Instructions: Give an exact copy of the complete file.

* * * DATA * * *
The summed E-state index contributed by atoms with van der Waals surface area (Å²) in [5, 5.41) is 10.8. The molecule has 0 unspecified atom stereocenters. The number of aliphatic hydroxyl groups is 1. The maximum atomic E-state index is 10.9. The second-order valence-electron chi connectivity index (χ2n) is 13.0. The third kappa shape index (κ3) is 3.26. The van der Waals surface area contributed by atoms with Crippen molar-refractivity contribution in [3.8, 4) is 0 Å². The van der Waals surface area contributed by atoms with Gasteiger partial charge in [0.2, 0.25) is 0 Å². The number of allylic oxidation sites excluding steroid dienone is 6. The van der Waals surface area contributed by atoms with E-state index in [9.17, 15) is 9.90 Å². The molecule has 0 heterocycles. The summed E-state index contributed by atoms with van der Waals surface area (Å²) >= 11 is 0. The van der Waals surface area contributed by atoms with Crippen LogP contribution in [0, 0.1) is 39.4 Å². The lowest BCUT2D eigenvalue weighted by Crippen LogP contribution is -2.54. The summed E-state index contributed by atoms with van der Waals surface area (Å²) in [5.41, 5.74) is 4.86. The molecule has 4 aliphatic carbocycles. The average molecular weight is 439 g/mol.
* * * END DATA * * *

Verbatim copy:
The summed E-state index contributed by atoms with van der Waals surface area (Å²) in [5, 5.41) is 10.8. The molecule has 0 unspecified atom stereocenters. The number of aliphatic hydroxyl groups is 1. The maximum atomic E-state index is 10.9. The second-order valence-electron chi connectivity index (χ2n) is 13.0. The third kappa shape index (κ3) is 3.26. The van der Waals surface area contributed by atoms with Crippen molar-refractivity contribution in [3.8, 4) is 0 Å². The van der Waals surface area contributed by atoms with Gasteiger partial charge in [0.2, 0.25) is 0 Å². The number of allylic oxidation sites excluding steroid dienone is 6. The van der Waals surface area contributed by atoms with E-state index in [9.17, 15) is 9.90 Å². The molecule has 0 heterocycles. The summed E-state index contributed by atoms with van der Waals surface area (Å²) >= 11 is 0. The van der Waals surface area contributed by atoms with Crippen LogP contribution in [0, 0.1) is 39.4 Å². The lowest BCUT2D eigenvalue weighted by Crippen LogP contribution is -2.54. The summed E-state index contributed by atoms with van der Waals surface area (Å²) in [5.41, 5.74) is 4.86. The molecule has 4 aliphatic carbocycles. The average molecular weight is 439 g/mol.